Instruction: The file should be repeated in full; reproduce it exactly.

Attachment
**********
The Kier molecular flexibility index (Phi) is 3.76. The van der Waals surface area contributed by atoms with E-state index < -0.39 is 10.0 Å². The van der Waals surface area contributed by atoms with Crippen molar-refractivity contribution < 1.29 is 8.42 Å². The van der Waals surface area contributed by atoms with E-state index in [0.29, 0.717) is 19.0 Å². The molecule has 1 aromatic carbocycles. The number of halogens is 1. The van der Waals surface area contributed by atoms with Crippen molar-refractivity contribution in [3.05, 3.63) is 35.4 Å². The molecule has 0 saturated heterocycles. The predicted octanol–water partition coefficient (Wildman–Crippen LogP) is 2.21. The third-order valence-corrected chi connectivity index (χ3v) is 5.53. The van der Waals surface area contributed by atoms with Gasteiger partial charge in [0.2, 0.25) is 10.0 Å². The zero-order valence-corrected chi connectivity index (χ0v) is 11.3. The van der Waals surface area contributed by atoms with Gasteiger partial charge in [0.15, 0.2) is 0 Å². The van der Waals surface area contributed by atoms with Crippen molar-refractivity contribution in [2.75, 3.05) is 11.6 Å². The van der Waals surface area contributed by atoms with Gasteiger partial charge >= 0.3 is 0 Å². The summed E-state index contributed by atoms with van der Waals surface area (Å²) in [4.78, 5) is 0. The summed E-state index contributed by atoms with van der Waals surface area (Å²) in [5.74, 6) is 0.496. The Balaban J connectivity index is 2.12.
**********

The Kier molecular flexibility index (Phi) is 3.76. The van der Waals surface area contributed by atoms with E-state index < -0.39 is 10.0 Å². The van der Waals surface area contributed by atoms with Crippen molar-refractivity contribution < 1.29 is 8.42 Å². The van der Waals surface area contributed by atoms with E-state index in [0.29, 0.717) is 19.0 Å². The molecule has 1 aromatic carbocycles. The number of halogens is 1. The van der Waals surface area contributed by atoms with Crippen molar-refractivity contribution in [3.05, 3.63) is 35.4 Å². The molecule has 0 saturated heterocycles. The predicted octanol–water partition coefficient (Wildman–Crippen LogP) is 2.21. The third-order valence-corrected chi connectivity index (χ3v) is 5.53. The van der Waals surface area contributed by atoms with Gasteiger partial charge in [0.2, 0.25) is 10.0 Å². The zero-order valence-corrected chi connectivity index (χ0v) is 11.3. The van der Waals surface area contributed by atoms with Gasteiger partial charge in [0.15, 0.2) is 0 Å². The van der Waals surface area contributed by atoms with Crippen molar-refractivity contribution in [2.75, 3.05) is 11.6 Å². The van der Waals surface area contributed by atoms with Gasteiger partial charge >= 0.3 is 0 Å². The summed E-state index contributed by atoms with van der Waals surface area (Å²) in [4.78, 5) is 0. The summed E-state index contributed by atoms with van der Waals surface area (Å²) in [5.74, 6) is 0.496. The Balaban J connectivity index is 2.12.